ISP numbers - what can they tell you(7 Posts)
Can anyone explain whether an ISP number has any geographic/location significance?
i.e. can one assume
a) that ISP 18.104.22.168 was located near to 22.214.171.124
b) that ISP 126.96.36.199 was activated immediately before 188.8.131.52
c) that ISP 184.108.40.206 may be another computer manufactured/purchased immediately before 220.127.116.11
d) ISP numbers are entirely random.
Many thanks in anticipation
You mean the IP address?
"Can anyone explain whether an ISP number has any geographic/location significance?"
Sometimes..... But not always. It depends on the address and who allocated it.
"that ISP 18.104.22.168 was located near to 22.214.171.124"
Possibly... However there might be multiple computers hiding behind that IP address which could be scattered all over the place.
"126.96.36.199 was activated immediately before 188.8.131.52"
"184.108.40.206 may be another computer manufactured/purchased immediately before 220.127.116.11"
No, the IP address used by a machine has no connection to the date the computer was built, two very different things.
"ISP numbers are entirely random."
No, well not quite, they do have a pattern to them.
It's worth nothing that both of the addresses you give are owned by Yahoo.
It would help if you explained exactly what you're trying to work out, how did you get this addresses?
Sorry, not Yahoo, I think that they below to Inktomi Corporation
Academic whether it says Inktomi or not, it looks to be part of Yahoo! anyway. Large IP address range, with some 16,000 possible different connections (24 * 256) so presumably someone using something like Yahoo! Mail, Yahoo! Answers or whatever, that has perhaps insulted OP.
NetRange: 18.104.22.168 - 22.214.171.124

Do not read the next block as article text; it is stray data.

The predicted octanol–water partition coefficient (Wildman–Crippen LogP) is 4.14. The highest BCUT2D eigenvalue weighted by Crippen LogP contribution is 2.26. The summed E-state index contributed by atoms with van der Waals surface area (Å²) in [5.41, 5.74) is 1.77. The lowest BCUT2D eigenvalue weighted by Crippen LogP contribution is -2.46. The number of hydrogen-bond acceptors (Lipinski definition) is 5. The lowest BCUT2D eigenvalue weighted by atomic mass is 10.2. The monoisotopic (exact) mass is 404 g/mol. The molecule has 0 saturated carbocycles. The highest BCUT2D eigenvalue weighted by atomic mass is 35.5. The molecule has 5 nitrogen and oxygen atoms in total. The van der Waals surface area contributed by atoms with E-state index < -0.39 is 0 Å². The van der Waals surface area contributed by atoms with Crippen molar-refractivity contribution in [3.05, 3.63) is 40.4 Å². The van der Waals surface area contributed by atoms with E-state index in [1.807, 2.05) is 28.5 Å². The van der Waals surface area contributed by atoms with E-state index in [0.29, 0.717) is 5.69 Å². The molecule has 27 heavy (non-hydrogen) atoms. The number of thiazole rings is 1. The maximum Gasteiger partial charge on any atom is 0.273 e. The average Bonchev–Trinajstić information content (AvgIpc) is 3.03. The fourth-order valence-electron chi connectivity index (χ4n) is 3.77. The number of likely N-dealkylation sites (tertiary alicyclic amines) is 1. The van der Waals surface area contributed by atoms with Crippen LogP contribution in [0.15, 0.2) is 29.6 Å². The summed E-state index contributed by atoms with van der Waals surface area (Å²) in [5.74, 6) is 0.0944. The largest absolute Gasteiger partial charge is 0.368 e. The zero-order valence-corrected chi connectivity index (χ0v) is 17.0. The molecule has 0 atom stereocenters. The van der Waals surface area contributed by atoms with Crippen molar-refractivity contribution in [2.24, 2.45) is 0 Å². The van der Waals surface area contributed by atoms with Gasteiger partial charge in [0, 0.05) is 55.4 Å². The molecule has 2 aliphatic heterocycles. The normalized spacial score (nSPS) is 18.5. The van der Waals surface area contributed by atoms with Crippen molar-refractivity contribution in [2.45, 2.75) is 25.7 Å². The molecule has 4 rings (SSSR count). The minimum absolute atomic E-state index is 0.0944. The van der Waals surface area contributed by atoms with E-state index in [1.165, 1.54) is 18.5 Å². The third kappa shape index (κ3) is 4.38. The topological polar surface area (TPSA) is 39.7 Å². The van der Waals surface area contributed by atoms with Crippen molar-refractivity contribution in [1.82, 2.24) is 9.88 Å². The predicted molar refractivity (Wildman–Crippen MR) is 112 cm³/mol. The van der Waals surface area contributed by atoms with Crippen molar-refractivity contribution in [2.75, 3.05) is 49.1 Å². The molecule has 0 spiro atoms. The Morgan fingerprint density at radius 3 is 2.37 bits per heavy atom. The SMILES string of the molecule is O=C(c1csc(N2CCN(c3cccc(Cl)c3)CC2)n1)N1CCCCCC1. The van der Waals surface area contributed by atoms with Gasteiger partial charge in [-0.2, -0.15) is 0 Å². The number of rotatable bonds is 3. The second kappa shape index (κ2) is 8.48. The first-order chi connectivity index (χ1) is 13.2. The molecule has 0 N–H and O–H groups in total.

NetType: Direct Allocation
OrgName: Inktomi Corporation
Address: 701 First Ave
OrgTechName: Netblock Admin
"number has any geographic/location significance?"
At country level, then yes, it is fairly common for that to be identifiable. Any closer than that is less and less likely.
Some services may describe their pool of IP addresses in more detail, so for example, a Cable TV/ISP business might indicate which State and even City, a connection is from. Similarly, in the UK, Virgin Media (cable) may also do the same - it helps the company because they may be able to check down to street level when there is a fault.
With many other UK ISPs, however, using BT's network, the connections are generally put through larger and larger concentrators until they get to the interface (gateway) with the ISP (typically in the London area).
So while some of my ISP (PlusNet) servers are in Sheffield, my connection shows little or nothing about my location, just the PlusNet Gateway used for the connection (at the moment, next hour, next week, it could be via a different gateway system, all in London as far as I know, but different data centres are used to limit the risk of power failure etc).
You can get some details about the IP address info if you visit www.dnsstuff.com but be warned, while I am in N Wales it reports London (fine by me!). (Back to ISP equipment, I assume.)
They are very hit and miss in my experience and if you use a geolocation database service you can get some wild replies.
I have a geolocation plugin installed on one of my blogs.
My ISP is BT, my location seems to alternate between London and Birmingham (which I'm in neither).
Using the same Geo-location service on my work ip address reports Germany (not there either).
However, my parents IP address has very static location and it's in the right place - they are on O2/Be.
Just echoing what Liamsdaddy said- I'm with Talk Talk, used to be with BT, but geolocation software rarely shows my real location. Often they will say that I'm in either Manchester or London when I'm in neither. One even came up with Paris, I wish
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